A Guest Blog by Jon Hanson, Fish Biologist, NorthWestern Energy
An impressive migration was documented again this week by Patrick Uthe and Craig Podner (FWP Missoula). We had a 21 inch rainbow trout (3.5 lbs) that was captured in the Thompson Falls Fish Ladder March 25, 2020 and tagged with a Floy and PIT tag. It was released upstream, and then FWP recaptured it up Johnson Creek, a tributary to the lower Blackfoot River on April 27th, 2020. This is the furthest documented fish movement to date and the first documented connection from the Lower Clark Fork to the Blackfoot River system. In 33 days this rainbow moved upstream 150+ miles to where it likely hatched, to carry out its life history and presumably spawn.
When one collectively thinks about the independent restoration actions it took to have a positive cumulative effect it’s pretty remarkable. Starting in Johnson Creek where habitat conditions must be suitable enough for fish to spawn, survive the critical first couple of years, and then facilitate upstream return of adults, partners completed work that included; 3 culvert removals and installation of a bridge allowing for upstream fish passage, road decommissioning which improved habitat and reduced the risk of fine sediment delivery, and a three way protective land acquisition with Plum Creek, The Nature Conservancy, and Lolo National Forest. Several years ago this juvenile rainbow trout (now known as tag #0068) left Johnson Creek and moved downstream, the removal of Milltown Dam reduced a predatory population of nonnative northern pike from the reservoir. As this juvenile matured and instincts kicked in to return to its natal stream, the operation of the Thompson Falls fish ladder then started the upstream sequence and allowed access to the middle Clark Fork River. Again, the removal of Milltown Dam, allowed #0068 further access this Blackfoot River tributary, where it was trapped incidentally via another fisheries research project.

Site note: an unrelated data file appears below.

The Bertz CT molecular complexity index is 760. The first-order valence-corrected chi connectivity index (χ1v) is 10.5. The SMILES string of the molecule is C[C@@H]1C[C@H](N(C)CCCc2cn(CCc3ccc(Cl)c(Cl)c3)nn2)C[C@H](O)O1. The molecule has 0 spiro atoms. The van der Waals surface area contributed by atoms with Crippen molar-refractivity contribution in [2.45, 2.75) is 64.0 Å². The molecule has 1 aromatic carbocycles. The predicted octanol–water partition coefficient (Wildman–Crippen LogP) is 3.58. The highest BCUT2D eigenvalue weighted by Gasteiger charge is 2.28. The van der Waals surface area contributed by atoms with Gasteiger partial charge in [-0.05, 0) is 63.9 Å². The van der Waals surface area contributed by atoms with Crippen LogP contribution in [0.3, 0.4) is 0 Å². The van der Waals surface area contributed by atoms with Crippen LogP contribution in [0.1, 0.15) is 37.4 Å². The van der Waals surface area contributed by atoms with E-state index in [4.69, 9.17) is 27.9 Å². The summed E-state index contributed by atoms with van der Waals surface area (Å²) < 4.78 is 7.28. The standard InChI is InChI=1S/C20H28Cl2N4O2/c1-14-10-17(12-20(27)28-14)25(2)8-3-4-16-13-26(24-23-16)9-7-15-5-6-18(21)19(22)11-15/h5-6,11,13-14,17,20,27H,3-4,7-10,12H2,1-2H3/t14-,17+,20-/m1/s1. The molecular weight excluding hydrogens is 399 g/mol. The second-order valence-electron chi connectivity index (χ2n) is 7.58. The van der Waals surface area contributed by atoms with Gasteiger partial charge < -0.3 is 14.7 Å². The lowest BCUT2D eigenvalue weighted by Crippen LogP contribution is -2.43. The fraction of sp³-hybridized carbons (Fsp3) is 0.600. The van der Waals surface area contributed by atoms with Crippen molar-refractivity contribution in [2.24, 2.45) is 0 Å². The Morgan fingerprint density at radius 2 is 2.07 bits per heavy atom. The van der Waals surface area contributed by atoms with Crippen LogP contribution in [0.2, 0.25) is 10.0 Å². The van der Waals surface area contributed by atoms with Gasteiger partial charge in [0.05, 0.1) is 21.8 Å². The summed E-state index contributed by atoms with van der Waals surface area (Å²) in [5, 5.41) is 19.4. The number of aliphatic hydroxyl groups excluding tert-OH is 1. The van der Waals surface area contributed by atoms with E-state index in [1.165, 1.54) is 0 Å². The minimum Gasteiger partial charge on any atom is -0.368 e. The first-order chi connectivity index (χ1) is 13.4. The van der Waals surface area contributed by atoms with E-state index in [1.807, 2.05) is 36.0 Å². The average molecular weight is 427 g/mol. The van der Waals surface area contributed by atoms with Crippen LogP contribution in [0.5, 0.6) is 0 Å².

This success story supplements a similar migration by a rainbow trout to Rattlesnake Creek (in Missoula) via Thompson Falls Dam last spring.
These partnership efforts restore this possibility. The biological documentation linking all the actions is a notable feat. Montana Fish, Wildlife & Parks, Lolo National Forest, US Fish Wildlife Service, Big Blackfoot Chapter of TU, Trout Unlimited, The Nature Conservancy, and NorthWestern Energy are just a few of the key contributors to make this multi drainage success happen. Thank you to all the people who have been a part of these efforts up until now, and all those working towards a brighter future.